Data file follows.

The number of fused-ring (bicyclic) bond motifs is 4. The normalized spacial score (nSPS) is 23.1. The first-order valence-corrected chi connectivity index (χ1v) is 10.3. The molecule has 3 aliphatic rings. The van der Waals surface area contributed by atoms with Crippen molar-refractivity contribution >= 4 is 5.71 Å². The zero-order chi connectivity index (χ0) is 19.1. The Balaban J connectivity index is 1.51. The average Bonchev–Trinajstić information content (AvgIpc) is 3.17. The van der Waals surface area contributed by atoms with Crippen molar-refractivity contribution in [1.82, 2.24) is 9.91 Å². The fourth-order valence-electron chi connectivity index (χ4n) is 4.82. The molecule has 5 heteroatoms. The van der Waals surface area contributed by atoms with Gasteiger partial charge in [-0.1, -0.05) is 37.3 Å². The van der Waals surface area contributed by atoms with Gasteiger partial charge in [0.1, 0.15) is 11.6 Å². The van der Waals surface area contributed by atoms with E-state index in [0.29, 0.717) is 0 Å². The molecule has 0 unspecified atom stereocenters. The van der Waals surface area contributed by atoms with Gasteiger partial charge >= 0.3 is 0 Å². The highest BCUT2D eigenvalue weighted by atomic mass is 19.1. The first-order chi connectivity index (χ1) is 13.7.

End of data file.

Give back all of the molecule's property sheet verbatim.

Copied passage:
The number of fused-ring (bicyclic) bond motifs is 4. The normalized spacial score (nSPS) is 23.1. The first-order valence-corrected chi connectivity index (χ1v) is 10.3. The molecule has 3 aliphatic rings. The van der Waals surface area contributed by atoms with Crippen molar-refractivity contribution >= 4 is 5.71 Å². The zero-order chi connectivity index (χ0) is 19.1. The Balaban J connectivity index is 1.51. The average Bonchev–Trinajstić information content (AvgIpc) is 3.17. The van der Waals surface area contributed by atoms with Crippen molar-refractivity contribution in [1.82, 2.24) is 9.91 Å². The fourth-order valence-electron chi connectivity index (χ4n) is 4.82. The molecule has 5 heteroatoms. The van der Waals surface area contributed by atoms with Gasteiger partial charge in [-0.1, -0.05) is 37.3 Å². The van der Waals surface area contributed by atoms with Gasteiger partial charge in [0.1, 0.15) is 11.6 Å². The van der Waals surface area contributed by atoms with E-state index in [0.29, 0.717) is 0 Å². The molecule has 0 unspecified atom stereocenters. The van der Waals surface area contributed by atoms with Gasteiger partial charge >= 0.3 is 0 Å². The highest BCUT2D eigenvalue weighted by atomic mass is 19.1. The first-order chi connectivity index (χ1) is 13.7.